Foreword – a sneak peek into my innerworkings
“Engagement” is a tricky KPI. On most social media analytics and insights it is measured as an integration of likes, comments, shares etc. All perfectly good and measurable parameters, but do they indeed embody what “engagement” is?
I think not. When most humans think of the word “engagement” and “being engaged” they think of a state of mind and a state of being in which they are immersed, interested, connected with something or with someone else. It could be another person, a hobby, music, a view. It could be a combination of all of the above (think about being in a beautiful scenic spot with your best friend or your partner, just sharing the sensation, the experience together).
This state of being is not something you can measure easily, if at all. You either feel it, or you don’t. I believe that online engagement, human connection, immersion and interest in and with others is the same.
At this point I realize ‘new-age’ marketers especially the data analysts and digital marketing gurus) will say “if you can’t measure it, it doesn’t exist or it doesn’t matter”. To this I say, to each their own. I look at engagement in a different way and I don’t measure it in the traditional manner.
Why “Engagement” matters
This foreword was needed as a gateway to the way my own mind works and you’re free to reject it. To each their own.
2 weeks ago I took part in large European digital marketing conference, in which I had the privilege to give both a full day workshop on community development as a supercharged marketing channel and a talk about start marketing (you can catch the highlights here).
One of the workshop participants cleverly summarized his own key take-aways from it on Linkedin and I was happy he did so, as it gave me both a confirmation that my message went through and an insight into what might require more clarification or fine tuning.
In response to his comment, I posted the following:
Thank you for the shoutout Pavel. I believe you captured the essence of things. Specifically for me (other than “why”) I think the “give some to get some” is most important. It’s all about creating added value to give in order to get (profit at the end of the day, we’re all running businesses after all). People often forget that and are either afraid to share (e.g startups so scared to expose what they do that they remain in stealth too long or even after their product is out focus on direct sales efforts rather than content marketing) or simply think they have nothing to share or cannot share (e.g companies in highly regulated industries such as fintech and medical that have to abide by strict privacy and security standards, or companies that are in more “boring” sectors such as traditional industries, machinery, construction). It is important to remember that no matter what you do or sell you always have a story to tell and added value to give.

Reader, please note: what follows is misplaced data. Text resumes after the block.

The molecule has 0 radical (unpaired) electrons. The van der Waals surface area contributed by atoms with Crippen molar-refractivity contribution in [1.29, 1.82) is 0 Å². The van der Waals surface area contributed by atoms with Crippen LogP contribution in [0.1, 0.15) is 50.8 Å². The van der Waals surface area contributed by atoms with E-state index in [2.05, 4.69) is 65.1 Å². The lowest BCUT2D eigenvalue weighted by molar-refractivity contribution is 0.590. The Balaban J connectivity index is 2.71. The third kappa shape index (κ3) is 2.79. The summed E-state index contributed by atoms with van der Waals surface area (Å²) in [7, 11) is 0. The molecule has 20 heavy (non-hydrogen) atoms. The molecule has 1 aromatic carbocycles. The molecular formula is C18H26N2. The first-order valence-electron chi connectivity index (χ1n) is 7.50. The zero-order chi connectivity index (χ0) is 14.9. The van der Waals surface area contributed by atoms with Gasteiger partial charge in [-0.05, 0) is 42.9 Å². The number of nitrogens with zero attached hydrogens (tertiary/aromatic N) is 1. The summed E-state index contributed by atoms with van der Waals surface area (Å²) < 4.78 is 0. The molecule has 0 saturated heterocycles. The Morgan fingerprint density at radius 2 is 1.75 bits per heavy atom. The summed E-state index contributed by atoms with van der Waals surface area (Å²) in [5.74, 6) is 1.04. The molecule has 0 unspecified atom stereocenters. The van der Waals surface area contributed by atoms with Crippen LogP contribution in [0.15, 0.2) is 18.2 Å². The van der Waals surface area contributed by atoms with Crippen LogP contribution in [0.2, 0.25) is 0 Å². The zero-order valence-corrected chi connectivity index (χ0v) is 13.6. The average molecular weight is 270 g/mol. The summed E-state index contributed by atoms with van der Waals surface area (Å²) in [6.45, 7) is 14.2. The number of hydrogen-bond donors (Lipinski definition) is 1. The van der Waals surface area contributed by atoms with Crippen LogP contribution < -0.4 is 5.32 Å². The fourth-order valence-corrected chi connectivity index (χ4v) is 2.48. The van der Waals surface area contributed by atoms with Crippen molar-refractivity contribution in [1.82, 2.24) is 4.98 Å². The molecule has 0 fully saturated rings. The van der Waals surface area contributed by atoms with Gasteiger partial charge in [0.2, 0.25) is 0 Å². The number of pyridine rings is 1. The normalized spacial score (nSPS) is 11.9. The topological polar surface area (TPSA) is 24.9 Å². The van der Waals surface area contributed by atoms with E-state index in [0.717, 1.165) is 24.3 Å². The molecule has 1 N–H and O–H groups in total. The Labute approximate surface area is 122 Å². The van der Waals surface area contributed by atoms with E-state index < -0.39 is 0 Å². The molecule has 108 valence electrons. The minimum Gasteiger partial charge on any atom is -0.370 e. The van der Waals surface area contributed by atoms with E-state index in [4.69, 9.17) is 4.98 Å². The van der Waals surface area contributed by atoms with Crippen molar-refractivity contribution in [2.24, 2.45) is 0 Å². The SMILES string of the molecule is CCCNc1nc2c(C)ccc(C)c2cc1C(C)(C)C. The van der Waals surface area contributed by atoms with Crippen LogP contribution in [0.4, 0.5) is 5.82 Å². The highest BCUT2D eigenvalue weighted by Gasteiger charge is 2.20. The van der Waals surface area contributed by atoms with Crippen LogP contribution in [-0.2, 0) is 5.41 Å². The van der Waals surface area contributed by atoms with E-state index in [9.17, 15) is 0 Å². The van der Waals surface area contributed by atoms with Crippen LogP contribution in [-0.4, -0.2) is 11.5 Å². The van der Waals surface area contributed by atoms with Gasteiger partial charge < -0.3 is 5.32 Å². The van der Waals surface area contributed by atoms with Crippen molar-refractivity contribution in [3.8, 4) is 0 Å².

So what is “give some to get some” when it comes to driving engagement in marketing?
To elaborate on my above comment, I believe that no matter what business you’re in, no matter what you do or how highly regulated your industry is, you have to be open, transparent and foster trust and authenticity, in order for your marketing messaging to truly have an impact.
The closest example to home is what I do. Throughout my career I have been writing, I have been giving workshops and talks (more often than not free of charge) and I have been mentoring and volunteering my time, knowledge and skills to benefit people who needed help with their marketing or with developing communities for their brand.
Did it ever damage me reputation or business wise? Not really. There have been more than a few cases where people seemed to “abuse” my openness and kindness and after listening to me and even picking my brain for hours went on to start their own “competing” businesses. That’s ok as there’s plenty of room and need and to me it actually feels good to be able to influence other marketers. Did I lose clients or miss out on opportunities because of it? Not that I am aware of.